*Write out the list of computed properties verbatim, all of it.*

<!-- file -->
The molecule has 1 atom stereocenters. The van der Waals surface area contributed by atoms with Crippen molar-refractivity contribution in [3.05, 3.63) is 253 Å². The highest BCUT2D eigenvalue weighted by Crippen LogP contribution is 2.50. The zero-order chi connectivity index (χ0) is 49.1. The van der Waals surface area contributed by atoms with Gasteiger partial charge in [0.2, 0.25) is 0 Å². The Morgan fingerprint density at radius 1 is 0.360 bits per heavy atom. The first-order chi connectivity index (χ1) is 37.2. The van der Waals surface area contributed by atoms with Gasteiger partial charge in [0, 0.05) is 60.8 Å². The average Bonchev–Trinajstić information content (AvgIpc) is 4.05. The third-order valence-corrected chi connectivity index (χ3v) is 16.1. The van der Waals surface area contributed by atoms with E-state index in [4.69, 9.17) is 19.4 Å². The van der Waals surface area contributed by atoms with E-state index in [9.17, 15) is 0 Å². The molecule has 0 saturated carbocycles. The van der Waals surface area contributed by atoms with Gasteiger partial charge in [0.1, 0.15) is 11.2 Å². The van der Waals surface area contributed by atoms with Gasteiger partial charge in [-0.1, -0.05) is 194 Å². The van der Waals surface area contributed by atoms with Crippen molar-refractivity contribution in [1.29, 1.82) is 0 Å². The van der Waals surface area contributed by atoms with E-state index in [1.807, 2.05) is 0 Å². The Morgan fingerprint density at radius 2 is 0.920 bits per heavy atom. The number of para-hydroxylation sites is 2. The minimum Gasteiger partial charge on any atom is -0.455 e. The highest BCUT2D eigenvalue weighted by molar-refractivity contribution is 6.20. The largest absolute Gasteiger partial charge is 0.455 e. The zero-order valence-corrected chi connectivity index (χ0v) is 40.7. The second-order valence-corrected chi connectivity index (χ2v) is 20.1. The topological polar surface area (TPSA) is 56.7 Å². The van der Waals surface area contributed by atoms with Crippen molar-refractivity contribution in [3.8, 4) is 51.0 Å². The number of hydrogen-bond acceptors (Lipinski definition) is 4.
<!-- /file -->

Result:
The molecule has 1 atom stereocenters. The van der Waals surface area contributed by atoms with Crippen molar-refractivity contribution in [3.05, 3.63) is 253 Å². The highest BCUT2D eigenvalue weighted by Crippen LogP contribution is 2.50. The zero-order chi connectivity index (χ0) is 49.1. The van der Waals surface area contributed by atoms with Gasteiger partial charge in [0.2, 0.25) is 0 Å². The Morgan fingerprint density at radius 1 is 0.360 bits per heavy atom. The first-order chi connectivity index (χ1) is 37.2. The van der Waals surface area contributed by atoms with Gasteiger partial charge in [0, 0.05) is 60.8 Å². The average Bonchev–Trinajstić information content (AvgIpc) is 4.05. The third-order valence-corrected chi connectivity index (χ3v) is 16.1. The van der Waals surface area contributed by atoms with E-state index in [4.69, 9.17) is 19.4 Å². The van der Waals surface area contributed by atoms with E-state index in [9.17, 15) is 0 Å². The molecule has 0 saturated carbocycles. The van der Waals surface area contributed by atoms with Gasteiger partial charge in [0.1, 0.15) is 11.2 Å². The van der Waals surface area contributed by atoms with Gasteiger partial charge in [-0.1, -0.05) is 194 Å². The van der Waals surface area contributed by atoms with Crippen molar-refractivity contribution in [1.29, 1.82) is 0 Å². The van der Waals surface area contributed by atoms with E-state index in [1.807, 2.05) is 0 Å². The Morgan fingerprint density at radius 2 is 0.920 bits per heavy atom. The number of para-hydroxylation sites is 2. The minimum Gasteiger partial charge on any atom is -0.455 e. The highest BCUT2D eigenvalue weighted by molar-refractivity contribution is 6.20. The largest absolute Gasteiger partial charge is 0.455 e. The zero-order valence-corrected chi connectivity index (χ0v) is 40.7. The second-order valence-corrected chi connectivity index (χ2v) is 20.1. The topological polar surface area (TPSA) is 56.7 Å². The van der Waals surface area contributed by atoms with Crippen molar-refractivity contribution in [3.8, 4) is 51.0 Å². The number of hydrogen-bond acceptors (Lipinski definition) is 4.